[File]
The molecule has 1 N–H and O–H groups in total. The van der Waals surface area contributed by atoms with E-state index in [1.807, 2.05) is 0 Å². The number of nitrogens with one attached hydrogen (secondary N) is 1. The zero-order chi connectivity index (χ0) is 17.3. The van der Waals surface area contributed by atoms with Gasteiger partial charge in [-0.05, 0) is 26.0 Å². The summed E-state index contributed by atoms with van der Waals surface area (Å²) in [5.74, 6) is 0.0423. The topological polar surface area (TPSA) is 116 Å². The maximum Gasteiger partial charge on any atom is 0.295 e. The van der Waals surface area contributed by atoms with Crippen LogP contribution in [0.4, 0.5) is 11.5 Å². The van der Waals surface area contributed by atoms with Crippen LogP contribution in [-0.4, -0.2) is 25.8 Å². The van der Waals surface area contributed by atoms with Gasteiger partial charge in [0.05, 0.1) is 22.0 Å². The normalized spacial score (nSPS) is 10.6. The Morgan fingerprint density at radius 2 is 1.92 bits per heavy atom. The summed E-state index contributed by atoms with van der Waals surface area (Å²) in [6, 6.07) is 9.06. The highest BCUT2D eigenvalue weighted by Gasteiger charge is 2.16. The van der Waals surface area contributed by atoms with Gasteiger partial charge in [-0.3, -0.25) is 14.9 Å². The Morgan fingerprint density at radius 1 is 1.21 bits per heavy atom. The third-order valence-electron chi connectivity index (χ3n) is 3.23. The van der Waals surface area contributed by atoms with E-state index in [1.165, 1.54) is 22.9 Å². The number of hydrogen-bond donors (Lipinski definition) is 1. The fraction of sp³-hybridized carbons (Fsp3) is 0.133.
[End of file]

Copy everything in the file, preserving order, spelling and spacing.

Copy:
The molecule has 1 N–H and O–H groups in total. The van der Waals surface area contributed by atoms with E-state index in [1.807, 2.05) is 0 Å². The number of nitrogens with one attached hydrogen (secondary N) is 1. The zero-order chi connectivity index (χ0) is 17.3. The van der Waals surface area contributed by atoms with Gasteiger partial charge in [-0.05, 0) is 26.0 Å². The summed E-state index contributed by atoms with van der Waals surface area (Å²) in [5.74, 6) is 0.0423. The topological polar surface area (TPSA) is 116 Å². The maximum Gasteiger partial charge on any atom is 0.295 e. The van der Waals surface area contributed by atoms with Crippen LogP contribution in [0.4, 0.5) is 11.5 Å². The van der Waals surface area contributed by atoms with Crippen LogP contribution in [-0.4, -0.2) is 25.8 Å². The van der Waals surface area contributed by atoms with Gasteiger partial charge in [0.05, 0.1) is 22.0 Å². The normalized spacial score (nSPS) is 10.6. The Morgan fingerprint density at radius 2 is 1.92 bits per heavy atom. The summed E-state index contributed by atoms with van der Waals surface area (Å²) in [6, 6.07) is 9.06. The highest BCUT2D eigenvalue weighted by Gasteiger charge is 2.16. The van der Waals surface area contributed by atoms with Gasteiger partial charge in [-0.3, -0.25) is 14.9 Å². The Morgan fingerprint density at radius 1 is 1.21 bits per heavy atom. The third-order valence-electron chi connectivity index (χ3n) is 3.23. The van der Waals surface area contributed by atoms with E-state index in [1.165, 1.54) is 22.9 Å². The number of hydrogen-bond donors (Lipinski definition) is 1. The fraction of sp³-hybridized carbons (Fsp3) is 0.133.